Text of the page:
In the Key of Sales

5 Things Marketo's Purchase Means for Martech

[fa icon="calendar"] Oct 2, 2018 10:00:00 AM / by Matt Jacoby

5 Things Marketo's Purchase Means for Martech

This week Adobe announced that they’re buying Marketo for a whopping $4.75 billion. For marketers, the purchase - along with the huge price tag - tells us a lot about the future of the consumer marketplace and the emerging field of martech.


What are the pros and cons of the purchase? Here are Octave Media’s 5 big takeaways.

 

1.) Martech is Big - Really Big

First, is “martech” part of your everyday lingo? If not, no worries - it’s not a household word (yet).


Martech is the blend of marketing and technology that puts companies closer to customers. It includes every bit of technology used to forge deep buying connections, from the email server you select to a social media management platform like HootSuite.


The concept of marketing technology is thousands of years old, but the concept of martech is still gaining traction. Think of a company like Dollar Shave Club, which popularized direct-delivered shaving supplies using customer preferences. When Unilever bought out Dollar Shave Club, it paid $1 billion primarily for the company’s robust user engagement platform - aka martech.


These billion-dollar deals indicate that martech is the undisputed future of marketing. A massive enterprise like Adobe or Unilever doesn’t invest at that level unless they’re sure it will pay off.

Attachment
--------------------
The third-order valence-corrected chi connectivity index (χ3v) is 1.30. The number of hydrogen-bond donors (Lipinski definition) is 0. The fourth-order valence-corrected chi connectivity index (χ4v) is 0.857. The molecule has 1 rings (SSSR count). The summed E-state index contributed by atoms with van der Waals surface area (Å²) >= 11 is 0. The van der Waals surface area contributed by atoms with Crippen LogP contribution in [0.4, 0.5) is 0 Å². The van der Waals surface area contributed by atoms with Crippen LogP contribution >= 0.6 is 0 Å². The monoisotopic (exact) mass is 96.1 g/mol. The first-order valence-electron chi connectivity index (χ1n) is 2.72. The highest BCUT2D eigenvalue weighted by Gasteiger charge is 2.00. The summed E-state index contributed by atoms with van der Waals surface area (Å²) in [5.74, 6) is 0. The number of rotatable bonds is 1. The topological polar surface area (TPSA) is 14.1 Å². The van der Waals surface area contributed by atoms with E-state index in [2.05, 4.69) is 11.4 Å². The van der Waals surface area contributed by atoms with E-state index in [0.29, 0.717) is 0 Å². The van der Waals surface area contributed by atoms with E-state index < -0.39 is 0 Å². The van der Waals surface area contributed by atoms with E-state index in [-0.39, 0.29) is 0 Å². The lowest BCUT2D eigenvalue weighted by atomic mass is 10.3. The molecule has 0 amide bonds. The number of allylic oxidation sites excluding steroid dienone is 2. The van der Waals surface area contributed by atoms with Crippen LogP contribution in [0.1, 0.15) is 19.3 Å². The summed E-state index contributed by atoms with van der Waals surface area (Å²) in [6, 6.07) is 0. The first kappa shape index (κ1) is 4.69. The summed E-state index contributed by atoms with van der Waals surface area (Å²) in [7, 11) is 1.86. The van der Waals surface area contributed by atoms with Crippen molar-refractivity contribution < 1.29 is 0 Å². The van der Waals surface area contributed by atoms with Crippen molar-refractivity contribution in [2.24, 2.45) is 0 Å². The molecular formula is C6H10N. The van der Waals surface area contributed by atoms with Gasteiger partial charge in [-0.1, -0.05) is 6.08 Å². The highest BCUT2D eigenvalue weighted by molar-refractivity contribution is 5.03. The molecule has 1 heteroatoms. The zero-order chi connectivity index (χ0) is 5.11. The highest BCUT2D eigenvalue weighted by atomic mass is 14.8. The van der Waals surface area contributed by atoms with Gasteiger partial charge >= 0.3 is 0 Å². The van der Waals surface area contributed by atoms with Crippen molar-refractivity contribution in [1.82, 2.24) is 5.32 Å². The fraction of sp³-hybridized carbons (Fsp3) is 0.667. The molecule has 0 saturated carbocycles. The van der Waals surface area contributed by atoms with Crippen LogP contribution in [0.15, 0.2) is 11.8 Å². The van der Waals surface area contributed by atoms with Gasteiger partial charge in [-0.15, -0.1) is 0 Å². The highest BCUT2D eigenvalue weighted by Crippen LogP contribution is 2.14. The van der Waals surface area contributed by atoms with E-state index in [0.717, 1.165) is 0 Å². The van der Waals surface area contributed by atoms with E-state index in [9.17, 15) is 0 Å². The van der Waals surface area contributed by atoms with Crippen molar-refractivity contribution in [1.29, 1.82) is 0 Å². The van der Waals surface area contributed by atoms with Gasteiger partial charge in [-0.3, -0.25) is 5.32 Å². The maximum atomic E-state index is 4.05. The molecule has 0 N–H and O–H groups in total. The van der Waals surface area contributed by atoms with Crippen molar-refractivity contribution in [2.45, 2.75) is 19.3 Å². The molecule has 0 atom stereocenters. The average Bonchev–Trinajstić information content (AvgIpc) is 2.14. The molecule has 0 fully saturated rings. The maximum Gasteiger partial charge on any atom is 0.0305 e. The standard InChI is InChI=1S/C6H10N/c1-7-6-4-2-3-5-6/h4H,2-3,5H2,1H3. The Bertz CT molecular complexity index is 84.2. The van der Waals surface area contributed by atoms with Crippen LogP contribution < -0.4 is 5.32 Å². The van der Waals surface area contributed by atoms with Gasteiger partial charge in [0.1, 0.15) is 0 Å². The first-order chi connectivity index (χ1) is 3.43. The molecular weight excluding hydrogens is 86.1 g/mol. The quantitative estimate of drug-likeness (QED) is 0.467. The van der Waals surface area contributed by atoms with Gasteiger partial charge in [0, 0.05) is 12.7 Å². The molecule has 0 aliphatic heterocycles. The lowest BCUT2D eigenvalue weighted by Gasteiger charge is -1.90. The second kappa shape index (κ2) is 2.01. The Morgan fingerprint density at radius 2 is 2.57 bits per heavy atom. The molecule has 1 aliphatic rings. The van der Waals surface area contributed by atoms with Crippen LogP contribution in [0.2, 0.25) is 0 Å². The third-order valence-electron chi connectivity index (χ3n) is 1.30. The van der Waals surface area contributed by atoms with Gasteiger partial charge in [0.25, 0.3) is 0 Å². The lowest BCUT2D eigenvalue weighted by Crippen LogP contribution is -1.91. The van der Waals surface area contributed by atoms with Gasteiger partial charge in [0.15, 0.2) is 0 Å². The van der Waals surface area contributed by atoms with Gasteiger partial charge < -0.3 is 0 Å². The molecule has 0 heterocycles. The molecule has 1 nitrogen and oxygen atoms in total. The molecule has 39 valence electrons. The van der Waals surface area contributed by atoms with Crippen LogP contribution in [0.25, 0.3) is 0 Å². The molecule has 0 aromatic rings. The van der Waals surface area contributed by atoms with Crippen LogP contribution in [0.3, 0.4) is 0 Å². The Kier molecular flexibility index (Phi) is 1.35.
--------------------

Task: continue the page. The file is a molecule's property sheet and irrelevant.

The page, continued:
And in a way, it’s a self-fulfilling prophecy: When industry giants invest in something, you can bet they’re going to make sure it impacts millions of people.

 

2.) Consolidation, For Better or Worse

Marketo isn’t just any company. With 65,000 users, it’s one of the world’s biggest marketing software innovators, which handles an enormous amount of email, social media messages, mobile traffic, digital advertising, and analytics.


In addition, just months ago Marketo announced a major deal with Google whereby Google tools would be built right into the Marketo platform. The two companies said they’d work together on developing new AI solutions.


Now Marketo has been purchased by Adobe, forging an unholy alliance among some of the world’s biggest tech companies. This means there’s been a major consolidation in the martech world.


Three giants just became one superpower. Yikes.


Some watchdog groups are concerned about these kinds of consolidations because of their impact on personal data vulnerability. Consumers already have ambivalence about how their data is gathered and stored. Buy-outs just make it worse.


What does it mean if you gave your personal info to Marketo? The answer is: Adobe owns it now, like it or not.


Of course, a short-term consolidation in power can also mean a longer-term expansion in product lines and features. That can be a good thing for customers. Adobe says the deal won’t create any limits for current Marketo users and will only expand their options.


Adobe’s VP of digital marketing, Brad Rencher, said on his blog that the buyout will give current Marketo users the following additional benefits:

  • Acquire more customers through targeted, account-based advertising
  • Improve campaign creation and execution velocity with access to an intelligent repository of content assets
  • Use a data-driven approach to focus sales and marketing activities on the most valuable prospects and customers